STAFFORD:
Notice that Bowman has to appeal to elements OUTSIDE the grammar of the sentence, namely, the presupposition pool of Denis Thatcher and those familiar with him and family. Bowman also uses an example that one would most likely NEVER hear from the mouth of Denis Thatcher! Again, I cannot think of anyone, in any context, that would use the English "and" in the way Bowman has given in his example. Well, actually I can think of one: If Denis Thatcher were introducing his wife before a live audience he might say, "I present to you, the first woman prime minister of England and my wife, Margaret Thatchter." But I think that in most other contexts the more likely expression would be, "I am waiting for my wife, Margaret Thatcher, the first woman prime minister of England"; or, " I am waiting for the first woman prime minister of England, my wife, Margaret Thatcher"; or, "I am waiting for the first woman prime minister of England, Margaret Thatcher, my wife."

In any event, Bowman has simply created an English sentence using terms that could only be understood of one person, not because of the grammar, but because they are restricted to but one individual in the context of this statement, in view of Denis Thatcher's habitual use of language. Of course, in the long run Bowman wants us to see this sentence (S2) as a grammatical parallel to Titus 2:13. Remarkably, Bowman claims, "The fact that the expression `the first woman prime minister of England is just as restrictive, if not more so, than `Margaret Thatcher' DOES NOT HAVE ANYTHING TO DO WITH WHETHER THE SECOND NOUN PHRASE REFERS TO THE SAME PERSON." It is hard to take Rob seriously when he uses reasoning like this, but I'll try! Of course, the fact that the first descriptive phrase "the first woman prime minister of England" could ONLY apply to the same person denoted in the second part of the sentence is the key. Bowman's statement is completely unfounded, however. Suppose Denis Thatcher had said: "I am waiting for the first woman President of the United States and my wife, Margaret Thatcher." The woman so described in the first part of the sentence would never be considered the same woman in the second part of the sentence, because the concepts created by the descriptive phrase in the first instance are not the same as those created by the proper name "Margaret Thatcher," in reference to the Denis Thatcher's wife.

BOWMAN:
Now, let's consider Greg's second example, the use of the title "President" to refer to a specific individual (currently Bill Clinton). What Greg says about this title is quite correct, but not to the point. For example, he is quite right in saying that the title "President" in certain contexts would refer unambiguously to Bill Clinton even though the word may be used in other contexts with other referents (e.g., Boris Yeltsin is the President of Russia). He is also correct in saying that the title may be made more "restrictive" with further modifiers. For example, we could speak of "the President of the United States" (which must refer to one of the U.S. presidents, though context must still tell us which one) or even "the sixteenth President of the United States" (which must refer to Abraham Lincoln). But any of these descriptive noun phrases might be used in a construction in which it is joined with the word "and" to another noun or noun phrase, with the whole expression referring to one person. For example:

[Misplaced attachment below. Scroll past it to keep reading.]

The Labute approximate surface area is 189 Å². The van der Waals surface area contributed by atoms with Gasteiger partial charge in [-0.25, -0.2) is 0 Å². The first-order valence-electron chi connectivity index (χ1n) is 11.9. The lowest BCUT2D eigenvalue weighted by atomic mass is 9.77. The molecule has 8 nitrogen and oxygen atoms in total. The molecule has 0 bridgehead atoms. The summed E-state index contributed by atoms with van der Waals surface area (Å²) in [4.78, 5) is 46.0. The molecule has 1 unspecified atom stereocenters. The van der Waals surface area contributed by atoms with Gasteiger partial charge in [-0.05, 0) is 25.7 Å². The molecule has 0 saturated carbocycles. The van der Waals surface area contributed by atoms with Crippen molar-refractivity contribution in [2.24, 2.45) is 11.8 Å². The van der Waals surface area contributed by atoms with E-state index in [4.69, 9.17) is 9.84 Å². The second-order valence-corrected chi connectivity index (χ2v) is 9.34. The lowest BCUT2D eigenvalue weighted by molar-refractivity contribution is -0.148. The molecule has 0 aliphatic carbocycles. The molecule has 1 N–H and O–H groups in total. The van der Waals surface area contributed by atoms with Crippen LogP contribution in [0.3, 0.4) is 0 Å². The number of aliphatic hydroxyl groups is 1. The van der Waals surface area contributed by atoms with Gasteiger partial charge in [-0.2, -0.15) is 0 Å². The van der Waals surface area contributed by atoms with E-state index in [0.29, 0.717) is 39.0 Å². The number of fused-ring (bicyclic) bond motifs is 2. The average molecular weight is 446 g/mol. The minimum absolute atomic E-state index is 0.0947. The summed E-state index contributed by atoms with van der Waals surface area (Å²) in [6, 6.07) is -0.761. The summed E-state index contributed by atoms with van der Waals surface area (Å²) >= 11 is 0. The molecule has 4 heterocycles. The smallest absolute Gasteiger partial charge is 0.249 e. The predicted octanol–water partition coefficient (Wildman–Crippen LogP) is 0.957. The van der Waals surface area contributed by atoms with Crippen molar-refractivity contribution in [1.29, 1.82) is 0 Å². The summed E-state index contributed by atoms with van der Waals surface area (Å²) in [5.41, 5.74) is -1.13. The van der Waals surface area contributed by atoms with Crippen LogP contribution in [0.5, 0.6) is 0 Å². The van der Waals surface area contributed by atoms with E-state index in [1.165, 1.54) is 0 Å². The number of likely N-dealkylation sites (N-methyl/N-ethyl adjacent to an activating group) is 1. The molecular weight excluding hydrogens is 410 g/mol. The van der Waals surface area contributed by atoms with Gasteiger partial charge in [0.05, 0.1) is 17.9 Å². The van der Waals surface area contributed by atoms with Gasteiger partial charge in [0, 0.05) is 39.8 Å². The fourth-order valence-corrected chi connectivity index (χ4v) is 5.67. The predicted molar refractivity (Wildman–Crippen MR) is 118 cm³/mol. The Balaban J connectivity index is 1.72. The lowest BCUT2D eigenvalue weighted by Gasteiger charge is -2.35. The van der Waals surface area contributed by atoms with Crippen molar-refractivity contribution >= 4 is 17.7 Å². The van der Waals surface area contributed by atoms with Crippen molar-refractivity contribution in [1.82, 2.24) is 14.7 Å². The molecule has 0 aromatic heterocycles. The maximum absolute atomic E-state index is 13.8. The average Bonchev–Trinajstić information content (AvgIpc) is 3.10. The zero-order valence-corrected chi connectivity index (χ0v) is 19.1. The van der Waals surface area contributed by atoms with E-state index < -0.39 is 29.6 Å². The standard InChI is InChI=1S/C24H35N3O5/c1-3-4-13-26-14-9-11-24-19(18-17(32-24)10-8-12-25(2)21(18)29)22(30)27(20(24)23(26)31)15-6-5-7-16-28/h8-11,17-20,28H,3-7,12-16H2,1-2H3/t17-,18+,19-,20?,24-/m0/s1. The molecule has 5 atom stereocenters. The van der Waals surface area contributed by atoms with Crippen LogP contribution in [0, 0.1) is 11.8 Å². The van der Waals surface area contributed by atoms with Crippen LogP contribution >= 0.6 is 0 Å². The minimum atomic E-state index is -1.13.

S3. Bill Clinton is the President and Commander-in-Chief.

STAFFORD:
What Bowman says is true, "but not to the point." The construction of the above sentence is such that anyone would understand it to be an assertion about one person. In other words, the nouns used would in NO WAY change the fact that they are both restricted to Bill Clinton. So, if I said, "Bill Clinton is the President and the prime minister of England," anyone remotely familiar with English would realize that what I said is not true. Of course, the above example is not at all parallel to Titus 2:13, which has a descriptive phrase followed by KAI, followed by a noun, followed by a proper name.

BOWMAN:
Now, let's mix things up a bit. Suppose we read the following sentence:
S6. We're waiting for the President and First Lady to arrive.
Here, even though the noun "President" and noun phrase "First Lady" are governed by one definite article and are joined with "and," the two nouns refer unambiguously to two persons. Why? NOT because one or the other expression has a "restrictive force" equivalent to that of a proper name, as the preceding examples prove.



STAFFORD:
Whoops…Let's stop here for a moment. Bowman's examples did not prove anything in support of his point, so let's not proceed with the false impression that they did. Actually, his examples only served to further strengthen what I have been saying all along.



BOWMAN:
Rather, the two expressions unambiguously refer to two distinct referents because the two expressions are "paired" terms, i.e., two expressions that are commonly used to refer to a pair that belong together but are two distinct objects. We have lots of such expressions in English: salt and pepper, sun and moon, father and son, husband and wife, mother and daughter, President and Vice-President, king and queen, and many more. In Greek, as in English, the use of such paired expressions would indicate unambiguously that two terms are meant even in a Sharp's rule type of construction. Such paired terms should always be taken as denoting two referents unless explicitly stated otherwise.



STAFFORD: